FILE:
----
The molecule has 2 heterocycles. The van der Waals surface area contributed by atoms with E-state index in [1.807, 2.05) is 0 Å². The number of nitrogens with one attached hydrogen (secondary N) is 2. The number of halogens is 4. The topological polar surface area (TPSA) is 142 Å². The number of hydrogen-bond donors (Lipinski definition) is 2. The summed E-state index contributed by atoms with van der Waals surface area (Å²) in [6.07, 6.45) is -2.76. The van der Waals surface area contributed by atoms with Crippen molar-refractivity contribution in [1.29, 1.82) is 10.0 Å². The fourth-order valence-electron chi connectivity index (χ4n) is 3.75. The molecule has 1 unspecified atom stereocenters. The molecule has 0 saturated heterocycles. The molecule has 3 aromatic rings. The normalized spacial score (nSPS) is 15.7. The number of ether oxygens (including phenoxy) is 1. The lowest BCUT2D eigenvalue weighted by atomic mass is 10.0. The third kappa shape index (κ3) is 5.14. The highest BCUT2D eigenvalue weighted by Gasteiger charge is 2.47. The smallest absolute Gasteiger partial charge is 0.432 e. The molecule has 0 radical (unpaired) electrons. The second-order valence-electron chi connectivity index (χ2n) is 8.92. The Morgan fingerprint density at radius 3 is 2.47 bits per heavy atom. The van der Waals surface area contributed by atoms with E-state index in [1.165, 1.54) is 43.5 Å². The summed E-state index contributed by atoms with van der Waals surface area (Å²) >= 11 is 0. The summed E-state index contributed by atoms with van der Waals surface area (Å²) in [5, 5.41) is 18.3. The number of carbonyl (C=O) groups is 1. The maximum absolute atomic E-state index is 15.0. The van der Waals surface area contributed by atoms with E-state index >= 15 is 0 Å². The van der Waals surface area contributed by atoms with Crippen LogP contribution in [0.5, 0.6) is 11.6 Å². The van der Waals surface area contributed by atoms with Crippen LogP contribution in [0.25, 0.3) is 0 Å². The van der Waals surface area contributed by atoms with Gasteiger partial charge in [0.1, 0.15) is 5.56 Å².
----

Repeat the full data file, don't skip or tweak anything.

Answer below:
The molecule has 2 heterocycles. The van der Waals surface area contributed by atoms with E-state index in [1.807, 2.05) is 0 Å². The number of nitrogens with one attached hydrogen (secondary N) is 2. The number of halogens is 4. The topological polar surface area (TPSA) is 142 Å². The number of hydrogen-bond donors (Lipinski definition) is 2. The summed E-state index contributed by atoms with van der Waals surface area (Å²) in [6.07, 6.45) is -2.76. The van der Waals surface area contributed by atoms with Crippen molar-refractivity contribution in [1.29, 1.82) is 10.0 Å². The fourth-order valence-electron chi connectivity index (χ4n) is 3.75. The molecule has 1 unspecified atom stereocenters. The molecule has 0 saturated heterocycles. The molecule has 3 aromatic rings. The normalized spacial score (nSPS) is 15.7. The number of ether oxygens (including phenoxy) is 1. The lowest BCUT2D eigenvalue weighted by atomic mass is 10.0. The third kappa shape index (κ3) is 5.14. The highest BCUT2D eigenvalue weighted by Gasteiger charge is 2.47. The smallest absolute Gasteiger partial charge is 0.432 e. The molecule has 0 radical (unpaired) electrons. The second-order valence-electron chi connectivity index (χ2n) is 8.92. The Morgan fingerprint density at radius 3 is 2.47 bits per heavy atom. The van der Waals surface area contributed by atoms with E-state index in [1.165, 1.54) is 43.5 Å². The summed E-state index contributed by atoms with van der Waals surface area (Å²) >= 11 is 0. The summed E-state index contributed by atoms with van der Waals surface area (Å²) in [5, 5.41) is 18.3. The number of carbonyl (C=O) groups is 1. The maximum absolute atomic E-state index is 15.0. The van der Waals surface area contributed by atoms with E-state index >= 15 is 0 Å². The van der Waals surface area contributed by atoms with Crippen LogP contribution in [0.5, 0.6) is 11.6 Å². The van der Waals surface area contributed by atoms with Crippen LogP contribution in [0.25, 0.3) is 0 Å². The van der Waals surface area contributed by atoms with Gasteiger partial charge in [0.1, 0.15) is 5.56 Å².